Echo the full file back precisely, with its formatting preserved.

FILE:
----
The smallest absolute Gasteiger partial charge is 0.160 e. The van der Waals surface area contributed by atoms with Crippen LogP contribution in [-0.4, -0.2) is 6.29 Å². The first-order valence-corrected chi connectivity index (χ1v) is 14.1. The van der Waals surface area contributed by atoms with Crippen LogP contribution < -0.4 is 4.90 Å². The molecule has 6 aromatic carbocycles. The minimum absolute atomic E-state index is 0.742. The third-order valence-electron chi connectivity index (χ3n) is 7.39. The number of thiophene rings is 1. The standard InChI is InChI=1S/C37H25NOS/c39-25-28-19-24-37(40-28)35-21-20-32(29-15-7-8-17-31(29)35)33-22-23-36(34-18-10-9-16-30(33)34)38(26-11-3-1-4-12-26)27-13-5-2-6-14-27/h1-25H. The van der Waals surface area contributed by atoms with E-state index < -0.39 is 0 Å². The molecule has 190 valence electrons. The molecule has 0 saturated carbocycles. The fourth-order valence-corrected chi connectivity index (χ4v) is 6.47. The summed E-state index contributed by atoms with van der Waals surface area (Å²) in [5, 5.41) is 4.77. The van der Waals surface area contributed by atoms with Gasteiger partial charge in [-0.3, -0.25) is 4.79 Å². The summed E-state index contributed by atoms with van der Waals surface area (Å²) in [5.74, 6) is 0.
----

The smallest absolute Gasteiger partial charge is 0.160 e. The van der Waals surface area contributed by atoms with Crippen LogP contribution in [-0.4, -0.2) is 6.29 Å². The first-order valence-corrected chi connectivity index (χ1v) is 14.1. The van der Waals surface area contributed by atoms with Crippen LogP contribution < -0.4 is 4.90 Å². The molecule has 6 aromatic carbocycles. The minimum absolute atomic E-state index is 0.742. The third-order valence-electron chi connectivity index (χ3n) is 7.39. The number of thiophene rings is 1. The standard InChI is InChI=1S/C37H25NOS/c39-25-28-19-24-37(40-28)35-21-20-32(29-15-7-8-17-31(29)35)33-22-23-36(34-18-10-9-16-30(33)34)38(26-11-3-1-4-12-26)27-13-5-2-6-14-27/h1-25H. The van der Waals surface area contributed by atoms with E-state index < -0.39 is 0 Å². The molecule has 190 valence electrons. The molecule has 0 saturated carbocycles. The fourth-order valence-corrected chi connectivity index (χ4v) is 6.47. The summed E-state index contributed by atoms with van der Waals surface area (Å²) in [5, 5.41) is 4.77. The van der Waals surface area contributed by atoms with Gasteiger partial charge in [-0.3, -0.25) is 4.79 Å². The summed E-state index contributed by atoms with van der Waals surface area (Å²) in [5.74, 6) is 0.